Chiari Online Support Group

Hi Everyone, I am Angel

My name is Angel. My 11 yo daughter was diagnosed about 4 months ago with Chiari and a 5mm herniation. Her symptoms have progressed rapidly and are intensifying as well. Honestly now that I know about Chiari, I would say she was starting to show symptoms approximately a year ago, although the pediatrician said it was childhood migraines, she never responded to any of the meds. Now she suffers from daily headaches with a pain level averaging about 5, severe neck and back pain daily, blurred and double vision, ringing in her ears, balance and weakness issues, joint pain, numbness in the hands and most recently in her face. We have seen countless specialists, one of whom actually said in front of her that it was all in her head and I needed to take her to therapy!!! We live in S.C. and are finding that the doctors here are not educated on Chiari. Her pediatrician told us at our last visit if we wanted better healthcare to move to NY! She is beyond frustrated with the doctors at this point, not to mention just being plain miserable most of the time. I joined this group in hopes of finding rays of hope in the dark journey. God bless each of you here! Thank you for sharing your lives with us :heart:

I am so sorry that you and your daughter are in this situation. I do not know all what specialists she has seen, but know that I saw a slew of unhelpful specialists myself. It took a neurosurgeon’s visit and reading the MRI images to get on the path towards surgery. May need to see more than one neurosugeon. Sagittal and horizontal views should be examined. Brush up so you know what that means!

Sounds like you have done all the work up to rule out other medical concerns. It will be interesting to hear what a neurosurgeon has to say.

Thank you for your suggestions. Yes we’ve seen one neurosurgeon and 2 neurologists. We are currently waiting for a referral for a second neurosurgeon. She’s had several MRIs already. Keeping our prayers focused on the right neurosurgeon with the right answers this time.

Oh, my! Angel, I must tell you about little ‘Maria,’ a kindergartener who suffered seizures since birth, and was diagnosed as an epileptic. That is, until she went to the Duke University pediatric center and was correctly diagnosed with Chiaris. Little Maria had her decompression surgery sometime back in 2014, and she is completely normal, now. We live in NC - but on the border to SC. I had Chiari decompression surgery done in Hendersonville, NC, but my neurosurgeon says he refers all pediatric Chiaris to Duke. I don’t know the details of Duke’s neurosurgery beyond that - other than it made Maria completely well. There IS hope - and lots of good Chiari neuro-docs in the Carolinas!!!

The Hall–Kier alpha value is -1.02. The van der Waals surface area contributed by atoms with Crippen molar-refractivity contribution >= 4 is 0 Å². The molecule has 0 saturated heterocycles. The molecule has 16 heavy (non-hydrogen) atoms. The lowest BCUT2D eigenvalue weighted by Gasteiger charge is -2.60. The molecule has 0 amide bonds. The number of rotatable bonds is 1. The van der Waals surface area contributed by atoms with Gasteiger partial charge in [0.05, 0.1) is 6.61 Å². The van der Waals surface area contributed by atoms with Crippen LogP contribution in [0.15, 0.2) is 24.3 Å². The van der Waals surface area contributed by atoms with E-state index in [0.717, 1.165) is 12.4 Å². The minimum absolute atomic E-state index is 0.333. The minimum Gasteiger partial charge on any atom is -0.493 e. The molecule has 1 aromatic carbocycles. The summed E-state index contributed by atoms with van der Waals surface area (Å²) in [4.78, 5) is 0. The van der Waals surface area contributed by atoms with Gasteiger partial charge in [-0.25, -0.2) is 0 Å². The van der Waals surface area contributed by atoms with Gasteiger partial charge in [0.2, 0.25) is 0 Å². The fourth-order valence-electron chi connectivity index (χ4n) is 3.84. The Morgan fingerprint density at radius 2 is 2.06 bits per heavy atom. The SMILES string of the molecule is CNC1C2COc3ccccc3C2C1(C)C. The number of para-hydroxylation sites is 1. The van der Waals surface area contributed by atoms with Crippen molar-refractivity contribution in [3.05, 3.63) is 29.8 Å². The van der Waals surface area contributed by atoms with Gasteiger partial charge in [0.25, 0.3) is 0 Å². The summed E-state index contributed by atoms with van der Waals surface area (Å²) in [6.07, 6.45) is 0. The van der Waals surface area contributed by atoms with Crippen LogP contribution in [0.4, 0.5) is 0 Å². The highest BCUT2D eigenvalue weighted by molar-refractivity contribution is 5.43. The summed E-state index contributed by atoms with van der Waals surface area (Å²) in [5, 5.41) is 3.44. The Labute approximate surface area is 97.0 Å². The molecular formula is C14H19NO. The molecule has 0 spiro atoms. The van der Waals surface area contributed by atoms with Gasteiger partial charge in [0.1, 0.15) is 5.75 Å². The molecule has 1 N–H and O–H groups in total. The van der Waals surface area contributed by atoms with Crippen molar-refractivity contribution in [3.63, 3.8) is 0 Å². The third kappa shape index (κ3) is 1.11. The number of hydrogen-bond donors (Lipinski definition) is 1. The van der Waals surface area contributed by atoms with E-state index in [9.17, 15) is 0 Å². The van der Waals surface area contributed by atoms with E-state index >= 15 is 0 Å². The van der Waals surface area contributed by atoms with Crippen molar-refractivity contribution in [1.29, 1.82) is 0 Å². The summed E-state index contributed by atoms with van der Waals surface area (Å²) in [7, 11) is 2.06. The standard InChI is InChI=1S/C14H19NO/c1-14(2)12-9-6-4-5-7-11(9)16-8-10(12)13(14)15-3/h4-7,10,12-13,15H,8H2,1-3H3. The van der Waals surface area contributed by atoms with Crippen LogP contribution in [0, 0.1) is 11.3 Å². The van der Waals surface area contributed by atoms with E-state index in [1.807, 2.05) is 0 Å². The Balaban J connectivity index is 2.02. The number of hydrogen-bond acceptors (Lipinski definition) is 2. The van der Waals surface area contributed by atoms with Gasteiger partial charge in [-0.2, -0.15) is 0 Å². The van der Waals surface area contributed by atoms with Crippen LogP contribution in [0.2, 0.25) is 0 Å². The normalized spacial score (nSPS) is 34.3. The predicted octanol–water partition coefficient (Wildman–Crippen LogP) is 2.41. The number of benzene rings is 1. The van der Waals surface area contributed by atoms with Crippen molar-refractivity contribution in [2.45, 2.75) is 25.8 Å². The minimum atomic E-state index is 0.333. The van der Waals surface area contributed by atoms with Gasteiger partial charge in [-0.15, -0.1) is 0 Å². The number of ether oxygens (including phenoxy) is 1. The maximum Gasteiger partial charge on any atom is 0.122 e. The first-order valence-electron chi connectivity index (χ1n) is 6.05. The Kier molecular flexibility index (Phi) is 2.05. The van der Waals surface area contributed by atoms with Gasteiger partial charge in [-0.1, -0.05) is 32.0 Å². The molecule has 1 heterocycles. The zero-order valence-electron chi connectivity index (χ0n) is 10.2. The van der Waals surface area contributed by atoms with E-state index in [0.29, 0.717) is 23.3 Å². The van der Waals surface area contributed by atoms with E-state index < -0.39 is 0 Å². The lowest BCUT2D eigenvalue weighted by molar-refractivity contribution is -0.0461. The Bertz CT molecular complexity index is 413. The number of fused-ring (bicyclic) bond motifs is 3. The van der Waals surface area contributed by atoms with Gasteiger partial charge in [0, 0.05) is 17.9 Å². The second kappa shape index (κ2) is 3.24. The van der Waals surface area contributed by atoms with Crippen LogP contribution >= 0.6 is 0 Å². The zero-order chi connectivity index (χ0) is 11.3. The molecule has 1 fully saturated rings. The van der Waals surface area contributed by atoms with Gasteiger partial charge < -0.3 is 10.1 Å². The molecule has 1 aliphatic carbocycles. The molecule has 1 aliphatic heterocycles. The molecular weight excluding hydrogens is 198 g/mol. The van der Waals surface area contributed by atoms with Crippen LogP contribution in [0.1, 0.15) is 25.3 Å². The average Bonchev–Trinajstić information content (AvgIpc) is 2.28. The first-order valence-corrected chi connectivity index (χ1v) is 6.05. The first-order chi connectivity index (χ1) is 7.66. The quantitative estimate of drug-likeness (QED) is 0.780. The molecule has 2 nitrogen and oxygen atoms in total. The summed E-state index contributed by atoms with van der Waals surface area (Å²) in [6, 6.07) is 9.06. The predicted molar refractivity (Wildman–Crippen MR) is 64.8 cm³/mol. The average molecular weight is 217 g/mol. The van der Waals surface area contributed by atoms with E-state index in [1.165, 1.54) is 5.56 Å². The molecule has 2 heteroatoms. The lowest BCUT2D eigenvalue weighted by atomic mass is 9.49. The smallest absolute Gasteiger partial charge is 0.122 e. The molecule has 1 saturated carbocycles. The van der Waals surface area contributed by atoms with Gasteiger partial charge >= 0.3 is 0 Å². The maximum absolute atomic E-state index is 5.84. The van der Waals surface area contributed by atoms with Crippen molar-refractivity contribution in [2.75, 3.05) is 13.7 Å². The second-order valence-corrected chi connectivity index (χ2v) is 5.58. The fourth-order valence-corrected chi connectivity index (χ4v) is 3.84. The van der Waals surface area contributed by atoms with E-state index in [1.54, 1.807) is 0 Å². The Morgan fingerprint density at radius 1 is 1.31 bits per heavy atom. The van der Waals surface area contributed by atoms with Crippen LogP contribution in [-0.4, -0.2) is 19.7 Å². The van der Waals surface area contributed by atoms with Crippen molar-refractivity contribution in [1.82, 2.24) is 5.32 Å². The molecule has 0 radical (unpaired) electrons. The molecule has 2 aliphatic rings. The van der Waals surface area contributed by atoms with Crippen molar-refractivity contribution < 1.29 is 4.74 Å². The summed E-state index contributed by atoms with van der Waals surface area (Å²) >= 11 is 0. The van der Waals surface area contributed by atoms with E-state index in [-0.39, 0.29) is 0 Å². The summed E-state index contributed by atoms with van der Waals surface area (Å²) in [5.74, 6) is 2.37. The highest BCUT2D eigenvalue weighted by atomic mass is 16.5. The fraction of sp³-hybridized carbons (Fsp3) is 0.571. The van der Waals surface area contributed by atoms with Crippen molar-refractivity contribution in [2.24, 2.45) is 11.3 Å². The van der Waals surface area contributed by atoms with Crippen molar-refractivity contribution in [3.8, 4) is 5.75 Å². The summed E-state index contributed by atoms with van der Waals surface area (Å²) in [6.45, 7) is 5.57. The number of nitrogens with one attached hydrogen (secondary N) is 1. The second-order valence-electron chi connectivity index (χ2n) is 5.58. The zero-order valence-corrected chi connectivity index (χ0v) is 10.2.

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Thank you so much for sharing this information with me! Hope has an appointment with a neurosurgeon at Duke this Monday and a neurologist Tuesday. I’m so thankful to hear that you were able to find help at Duke, that gives me great hope!

@myangelface good luck at appointment. Please let us know how it goes!

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Will be waiting with baited breath to hear how things go for Angel at Duke. To shore up your hopes even more, I was told by my neurosurgeon back in 2012, that a person’s chances of full recovery after Chiari decompression surgery increase when 1) the younger the patient is when the surgery is done, and 2) the sooner the surgery is done after the onset of Chiari symptoms. For me, I struck out on both. I went misdiagnosed for 10 years before correctly diagnosed with Chiaris. By then, permanent damage occurred to my brain stem. Also, I was 52 before having decompression surgery… kinda the ‘end of the age spectrum.’ Still, I recovered 75% - which is WAY better than the 100% agony and paralysis I had been living in prior to surgery. So, I also have high hopes for Angel. Oh! BTW… don’t be too surprised if recovery takes a while. Again - younger people probably heal faster. Even so, my neurosurgeon said that CNS healing is not like muscle/bone healing. He said it was more like a roller-coaster. Extreme ups and downs - with hopefully the ups becoming longer and more numerous. (My ups came in 2-hour increments - until finally I was up to a full day of ‘normal’ - and I didn’t see my first full normal day until 18 months post-surgery.)

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